The Dazu Rock Carvings, located in the southeast portion of the Sichuan Basin in China, is a stunning example of grotto art dating back to the 7th century. Containing more than 50,000 statues and over 100,000 other figures, it is one of the most fabulous examples of archaeological treasure listed as a World Heritage Site, and beautifully illustrate the daily life of 9th to 13th century China.
The UNESCO World Heritage Center describe these carvings as being "remarkable for the aesthetic quality, their rich diversity of subject matter, both secular and religious, and light that they shed on everyday life in China during that period. They provide outstanding evidence of the harmonious synthesis of Buddhism, Taoism and Confucianism."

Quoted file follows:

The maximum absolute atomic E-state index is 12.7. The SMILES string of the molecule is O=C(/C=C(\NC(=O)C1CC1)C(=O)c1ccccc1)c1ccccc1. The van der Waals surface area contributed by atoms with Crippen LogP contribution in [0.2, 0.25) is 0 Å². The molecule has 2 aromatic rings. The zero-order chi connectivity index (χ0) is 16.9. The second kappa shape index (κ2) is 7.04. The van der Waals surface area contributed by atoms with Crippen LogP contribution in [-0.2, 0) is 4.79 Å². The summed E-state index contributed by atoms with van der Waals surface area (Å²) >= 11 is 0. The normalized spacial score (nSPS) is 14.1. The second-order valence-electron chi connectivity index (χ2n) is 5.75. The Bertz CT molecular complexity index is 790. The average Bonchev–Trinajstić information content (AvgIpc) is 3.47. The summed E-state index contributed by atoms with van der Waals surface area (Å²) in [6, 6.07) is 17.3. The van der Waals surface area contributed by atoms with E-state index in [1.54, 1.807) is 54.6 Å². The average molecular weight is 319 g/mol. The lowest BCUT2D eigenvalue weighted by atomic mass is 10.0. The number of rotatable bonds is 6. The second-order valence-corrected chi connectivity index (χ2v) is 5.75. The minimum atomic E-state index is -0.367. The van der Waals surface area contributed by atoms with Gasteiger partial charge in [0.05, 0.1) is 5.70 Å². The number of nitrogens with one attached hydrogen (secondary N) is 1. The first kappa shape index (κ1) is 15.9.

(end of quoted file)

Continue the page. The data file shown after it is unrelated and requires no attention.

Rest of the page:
The most famous sculpture, which became the symbolic icon of Dazu, is a giant reclining Buddha that is one hundred and two feet long.
The Wheel of Life represents the various human, animal and divine forms of reincarnation that, according to Buddhist beliefs, are the destiny of departed souls. How a person is reincarnated depends, of course, upon the merits achieved during his or her lifetime.
accompanied by his disciples.
The Eighteen Hells show what awaits those who commit sin during their lives on Earth. One carving even shows someone being punished by being struck on the knee.
Some of the carvings were intended to teach moral lessons and provide guidance to the souls of the area in a way they could understand since nearly everyone was unable to read or write.
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